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Why Physics Needs, And Deserves, A Post-LHC Collider

8 Nov 2018, 15:01 UTC
Why Physics Needs, And Deserves, A Post-LHC Collider
(200 words excerpt, click title or image to see full post)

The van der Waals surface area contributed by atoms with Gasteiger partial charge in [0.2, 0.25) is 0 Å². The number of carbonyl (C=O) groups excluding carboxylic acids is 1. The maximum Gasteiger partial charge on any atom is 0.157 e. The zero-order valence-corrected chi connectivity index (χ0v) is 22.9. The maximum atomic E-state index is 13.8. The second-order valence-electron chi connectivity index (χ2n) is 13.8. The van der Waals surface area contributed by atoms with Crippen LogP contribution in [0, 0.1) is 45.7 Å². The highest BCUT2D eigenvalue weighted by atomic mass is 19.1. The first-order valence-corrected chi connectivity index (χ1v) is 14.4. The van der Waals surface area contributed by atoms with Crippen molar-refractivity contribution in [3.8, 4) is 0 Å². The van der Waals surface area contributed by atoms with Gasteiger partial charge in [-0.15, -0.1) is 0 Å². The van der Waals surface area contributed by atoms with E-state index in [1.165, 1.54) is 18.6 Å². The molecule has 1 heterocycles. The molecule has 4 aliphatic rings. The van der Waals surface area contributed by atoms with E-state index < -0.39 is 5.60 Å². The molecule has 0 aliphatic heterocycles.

Accelerating particles in circles, bending them with magnets and colliding them with either high-energy particles or antiparticles, is one of the most powerful ways to probe for new physics in the Universe. To find what the LHC cannot, we must go to higher energies and/or higher precisions, which a bigger tunnel will absolutely deliver.(CERN / FCC STUDY)The Large Hadron Collider allowed us to complete the Standard Model. Even so, what we have is incomplete. Here’s what could come next.The Large Hadron Collider is the most powerful particle accelerator ever built by humanity. By achieving higher energies and greater numbers of collisions at those energies than ever before, we’ve pushed the frontiers of particle physics past their old boundaries. The achievements of the thousands of scientists who’ve built the LHC and its detectors, run the experiments, and collected and analyzed the data cannot be overstated.It’s best known for finding the Higgs boson, but nothing outside the Standard Model. Some even consider what the LHC has found disappointing, because we haven’t yet discovered any novel, unexpected particles. But this obscures the biggest truth in experimental science of any type: to truly know the fundamental nature of the Universe, you must ask it ...

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